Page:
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Grand Theft Auto Made Investors Blush

Take Two Interactive and Rockstar Games, who publish Grand Theft Auto: San Andreas, part of the GTA video game series whose claim to fame is armed robbery, car-jacking, general auto theft, murder, and other assorted mayhem, has agreed to pay $20 million to investors who sued the company for including questionable moral content in the San Andreas edition.

What was that questional content, you ask? Perhaps one of the many car-jackings, robberies, or murders?

Nope. It was an "optional" sex scene.

A programmer on the game included a hidden scene, in which the star of the game can accept an invitation for "hot coffee" from a woman. Hot coffee apparently means sex.

When a computer hacker released a key of sorts that unlocked the hidden scene, parents found out and got angry. The company's stock suffered. And then investors grew angry.

So let me get this straight: Parents, who for years have been OK with their kids playing this game series that sometimes features extreme, cold-hearted violent crime, were appalled that the San Andreas version included something so immoral as two animated characters gettin' it on?

And investors, who for years were happy to pour their money into a video game series that sometimes features extreme, cold-hearted violent crime, were upset not over the morality of the sex scene but over the fact that the scene's discovery caused them to lose money.

Hypocrites annoy me.

BTW, in the interest of full disclosure, I've played Grand Theft Auto, and I enjoyed it.

What? I never pretended the game had high moral character!

Coffee's good too.

Follow me: http://twitter.com/jamesburnett.


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Actually, it's not about morality at all it's about responsibility and the way the "hot coffee" fiasco was handled from the get go.

Software developers left an "easter egg" in the software that let the "hot coffee" scenario to occur.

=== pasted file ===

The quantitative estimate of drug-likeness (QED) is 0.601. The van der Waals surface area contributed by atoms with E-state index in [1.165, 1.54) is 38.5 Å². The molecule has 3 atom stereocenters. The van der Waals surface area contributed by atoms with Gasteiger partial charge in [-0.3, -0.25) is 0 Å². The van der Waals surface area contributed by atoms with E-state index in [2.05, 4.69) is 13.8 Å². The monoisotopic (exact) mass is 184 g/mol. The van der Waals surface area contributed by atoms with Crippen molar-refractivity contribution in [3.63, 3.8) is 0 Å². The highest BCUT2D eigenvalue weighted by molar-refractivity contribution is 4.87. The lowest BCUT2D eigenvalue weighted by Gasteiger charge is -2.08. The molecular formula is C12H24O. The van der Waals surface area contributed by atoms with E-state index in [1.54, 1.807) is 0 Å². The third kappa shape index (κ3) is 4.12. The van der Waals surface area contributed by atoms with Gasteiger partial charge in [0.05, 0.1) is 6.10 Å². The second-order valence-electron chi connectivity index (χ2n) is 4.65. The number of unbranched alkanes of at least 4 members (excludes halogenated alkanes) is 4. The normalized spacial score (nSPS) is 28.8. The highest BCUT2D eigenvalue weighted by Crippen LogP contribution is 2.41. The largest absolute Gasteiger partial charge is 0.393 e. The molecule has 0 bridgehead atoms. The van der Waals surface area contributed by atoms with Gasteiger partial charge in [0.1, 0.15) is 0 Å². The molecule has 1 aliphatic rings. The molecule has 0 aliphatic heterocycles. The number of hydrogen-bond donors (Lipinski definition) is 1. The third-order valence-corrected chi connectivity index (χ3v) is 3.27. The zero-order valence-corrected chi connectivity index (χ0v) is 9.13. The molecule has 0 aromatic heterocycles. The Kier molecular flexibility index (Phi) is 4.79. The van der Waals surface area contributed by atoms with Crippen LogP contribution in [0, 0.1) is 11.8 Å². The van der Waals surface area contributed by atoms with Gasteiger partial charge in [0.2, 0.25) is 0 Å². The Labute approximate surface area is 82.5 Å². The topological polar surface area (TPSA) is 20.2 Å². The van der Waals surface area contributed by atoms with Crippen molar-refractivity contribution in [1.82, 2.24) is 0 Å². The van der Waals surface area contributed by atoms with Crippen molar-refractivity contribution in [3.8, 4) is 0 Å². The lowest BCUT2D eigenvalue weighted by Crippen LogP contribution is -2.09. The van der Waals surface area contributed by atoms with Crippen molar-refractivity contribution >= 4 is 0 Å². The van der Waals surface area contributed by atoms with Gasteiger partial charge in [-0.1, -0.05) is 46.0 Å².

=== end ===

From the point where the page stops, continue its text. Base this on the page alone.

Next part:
The video game industry is ruled by a rating system very similar to the motion picture industry.

Grand Theft Auto was rated "mature" based on the violence, the car jacking, the killing etc. If the "hot coffee" content had been disclosed to the rating board, it would have garnered an "adult" rating.

Sales statistics show that films and games that notch it up to that next level of rating suffer a significant drop in sales. Yes, there are some parents that actually read the label and care.

But Rock Star games lied when the "hot coffee" hack was made public. They claimed that third party sources actually hacked the game to add the sex scenes rather than just unlock content that the developers made. As I said this was a blatant lie and exposed the fact that Rock Star did not abide by the game rating system.

So, the developers got caught with their pants down on this one and the investors have every right to be pissed about the company flaunting the rules of the rating system and handling the bad publicity with outright lies.

James B.

Wavemancali, you take all the fun out of standing on a soapbox.


Only when you write about topics that I have very detailed knowledge on :)

Jeni Hill Ertmer

Between this post and your other post about the robbery at the church, about all I can say is "Go figure!" Try as I may to comprehend what kind of logic exists in some people, there are still things -like this and the people getting robbed in a church -of all places -that occur and really leave me scratching my head.

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